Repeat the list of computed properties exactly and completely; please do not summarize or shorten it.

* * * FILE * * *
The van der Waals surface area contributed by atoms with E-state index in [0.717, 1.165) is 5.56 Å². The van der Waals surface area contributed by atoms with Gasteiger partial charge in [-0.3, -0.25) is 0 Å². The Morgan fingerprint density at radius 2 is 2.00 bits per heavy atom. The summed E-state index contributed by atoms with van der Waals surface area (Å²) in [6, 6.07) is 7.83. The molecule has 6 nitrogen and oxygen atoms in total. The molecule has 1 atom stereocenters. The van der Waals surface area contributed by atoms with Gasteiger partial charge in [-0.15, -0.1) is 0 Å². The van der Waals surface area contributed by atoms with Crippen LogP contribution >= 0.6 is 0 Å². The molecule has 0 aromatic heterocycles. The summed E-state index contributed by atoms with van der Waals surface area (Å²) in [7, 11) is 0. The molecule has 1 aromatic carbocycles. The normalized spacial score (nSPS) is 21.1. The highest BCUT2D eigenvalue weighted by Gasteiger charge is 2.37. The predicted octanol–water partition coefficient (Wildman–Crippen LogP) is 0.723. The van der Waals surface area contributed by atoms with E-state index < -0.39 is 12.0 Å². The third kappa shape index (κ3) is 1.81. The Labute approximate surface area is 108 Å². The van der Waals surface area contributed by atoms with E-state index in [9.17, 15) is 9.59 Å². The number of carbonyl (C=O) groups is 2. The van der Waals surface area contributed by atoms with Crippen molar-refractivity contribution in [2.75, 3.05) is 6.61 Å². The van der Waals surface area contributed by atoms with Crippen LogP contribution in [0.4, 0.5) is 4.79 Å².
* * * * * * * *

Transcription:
The van der Waals surface area contributed by atoms with E-state index in [0.717, 1.165) is 5.56 Å². The van der Waals surface area contributed by atoms with Gasteiger partial charge in [-0.3, -0.25) is 0 Å². The Morgan fingerprint density at radius 2 is 2.00 bits per heavy atom. The summed E-state index contributed by atoms with van der Waals surface area (Å²) in [6, 6.07) is 7.83. The molecule has 6 nitrogen and oxygen atoms in total. The molecule has 1 atom stereocenters. The van der Waals surface area contributed by atoms with Gasteiger partial charge in [-0.15, -0.1) is 0 Å². The van der Waals surface area contributed by atoms with Crippen LogP contribution >= 0.6 is 0 Å². The molecule has 0 aromatic heterocycles. The summed E-state index contributed by atoms with van der Waals surface area (Å²) in [7, 11) is 0. The molecule has 1 aromatic carbocycles. The normalized spacial score (nSPS) is 21.1. The highest BCUT2D eigenvalue weighted by Gasteiger charge is 2.37. The predicted octanol–water partition coefficient (Wildman–Crippen LogP) is 0.723. The van der Waals surface area contributed by atoms with E-state index < -0.39 is 12.0 Å². The third kappa shape index (κ3) is 1.81. The Labute approximate surface area is 108 Å². The van der Waals surface area contributed by atoms with E-state index in [9.17, 15) is 9.59 Å². The number of carbonyl (C=O) groups is 2. The van der Waals surface area contributed by atoms with Crippen molar-refractivity contribution in [2.75, 3.05) is 6.61 Å². The van der Waals surface area contributed by atoms with Crippen LogP contribution in [0.4, 0.5) is 4.79 Å².